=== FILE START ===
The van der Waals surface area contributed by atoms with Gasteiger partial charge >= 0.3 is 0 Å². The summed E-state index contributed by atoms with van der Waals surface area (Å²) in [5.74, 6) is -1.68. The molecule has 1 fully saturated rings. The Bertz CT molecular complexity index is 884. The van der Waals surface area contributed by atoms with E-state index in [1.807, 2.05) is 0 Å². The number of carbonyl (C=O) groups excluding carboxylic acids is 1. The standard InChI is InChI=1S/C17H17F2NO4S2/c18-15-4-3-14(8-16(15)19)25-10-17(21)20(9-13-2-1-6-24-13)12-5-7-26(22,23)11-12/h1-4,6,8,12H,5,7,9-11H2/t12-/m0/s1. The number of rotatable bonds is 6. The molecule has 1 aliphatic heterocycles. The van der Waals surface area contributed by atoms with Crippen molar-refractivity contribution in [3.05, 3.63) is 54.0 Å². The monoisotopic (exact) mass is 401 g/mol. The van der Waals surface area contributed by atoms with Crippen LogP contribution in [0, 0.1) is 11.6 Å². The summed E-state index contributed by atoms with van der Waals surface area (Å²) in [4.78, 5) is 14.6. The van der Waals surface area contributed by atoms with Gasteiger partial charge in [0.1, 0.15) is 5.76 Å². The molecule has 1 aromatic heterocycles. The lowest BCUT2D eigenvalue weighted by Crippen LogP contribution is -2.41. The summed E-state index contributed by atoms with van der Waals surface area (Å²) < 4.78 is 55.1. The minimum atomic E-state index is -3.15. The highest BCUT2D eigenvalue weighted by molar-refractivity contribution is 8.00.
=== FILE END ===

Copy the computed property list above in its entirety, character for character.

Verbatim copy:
The van der Waals surface area contributed by atoms with Gasteiger partial charge >= 0.3 is 0 Å². The summed E-state index contributed by atoms with van der Waals surface area (Å²) in [5.74, 6) is -1.68. The molecule has 1 fully saturated rings. The Bertz CT molecular complexity index is 884. The van der Waals surface area contributed by atoms with E-state index in [1.807, 2.05) is 0 Å². The number of carbonyl (C=O) groups excluding carboxylic acids is 1. The standard InChI is InChI=1S/C17H17F2NO4S2/c18-15-4-3-14(8-16(15)19)25-10-17(21)20(9-13-2-1-6-24-13)12-5-7-26(22,23)11-12/h1-4,6,8,12H,5,7,9-11H2/t12-/m0/s1. The number of rotatable bonds is 6. The molecule has 1 aliphatic heterocycles. The van der Waals surface area contributed by atoms with Crippen molar-refractivity contribution in [3.05, 3.63) is 54.0 Å². The monoisotopic (exact) mass is 401 g/mol. The van der Waals surface area contributed by atoms with Crippen LogP contribution in [0, 0.1) is 11.6 Å². The summed E-state index contributed by atoms with van der Waals surface area (Å²) in [4.78, 5) is 14.6. The van der Waals surface area contributed by atoms with Gasteiger partial charge in [0.1, 0.15) is 5.76 Å². The molecule has 1 aromatic heterocycles. The lowest BCUT2D eigenvalue weighted by Crippen LogP contribution is -2.41. The summed E-state index contributed by atoms with van der Waals surface area (Å²) < 4.78 is 55.1. The minimum atomic E-state index is -3.15. The highest BCUT2D eigenvalue weighted by molar-refractivity contribution is 8.00.